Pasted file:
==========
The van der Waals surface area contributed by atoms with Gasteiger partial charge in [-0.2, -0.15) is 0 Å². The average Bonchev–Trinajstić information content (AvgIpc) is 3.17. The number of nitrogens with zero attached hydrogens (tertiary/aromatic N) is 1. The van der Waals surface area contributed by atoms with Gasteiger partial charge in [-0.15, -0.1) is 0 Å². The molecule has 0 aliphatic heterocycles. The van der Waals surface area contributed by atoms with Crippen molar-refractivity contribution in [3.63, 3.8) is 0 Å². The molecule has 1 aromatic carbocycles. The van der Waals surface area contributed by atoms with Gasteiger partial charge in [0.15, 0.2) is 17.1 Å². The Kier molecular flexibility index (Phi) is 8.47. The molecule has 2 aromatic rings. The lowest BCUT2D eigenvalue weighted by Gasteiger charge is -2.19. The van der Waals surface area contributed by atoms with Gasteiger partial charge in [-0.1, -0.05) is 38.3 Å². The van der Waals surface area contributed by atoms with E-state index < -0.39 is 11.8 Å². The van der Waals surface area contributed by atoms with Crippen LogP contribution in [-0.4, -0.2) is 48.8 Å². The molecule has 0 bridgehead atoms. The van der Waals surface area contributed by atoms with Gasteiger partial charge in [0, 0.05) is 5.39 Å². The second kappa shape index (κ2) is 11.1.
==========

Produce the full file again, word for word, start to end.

The van der Waals surface area contributed by atoms with Gasteiger partial charge in [-0.2, -0.15) is 0 Å². The average Bonchev–Trinajstić information content (AvgIpc) is 3.17. The number of nitrogens with zero attached hydrogens (tertiary/aromatic N) is 1. The van der Waals surface area contributed by atoms with Gasteiger partial charge in [-0.15, -0.1) is 0 Å². The molecule has 0 aliphatic heterocycles. The van der Waals surface area contributed by atoms with Crippen molar-refractivity contribution in [3.63, 3.8) is 0 Å². The molecule has 1 aromatic carbocycles. The van der Waals surface area contributed by atoms with Gasteiger partial charge in [0.15, 0.2) is 17.1 Å². The Kier molecular flexibility index (Phi) is 8.47. The molecule has 2 aromatic rings. The lowest BCUT2D eigenvalue weighted by Gasteiger charge is -2.19. The van der Waals surface area contributed by atoms with Gasteiger partial charge in [-0.1, -0.05) is 38.3 Å². The van der Waals surface area contributed by atoms with E-state index < -0.39 is 11.8 Å². The van der Waals surface area contributed by atoms with Crippen LogP contribution in [-0.4, -0.2) is 48.8 Å². The molecule has 0 bridgehead atoms. The van der Waals surface area contributed by atoms with Gasteiger partial charge in [0, 0.05) is 5.39 Å². The second kappa shape index (κ2) is 11.1.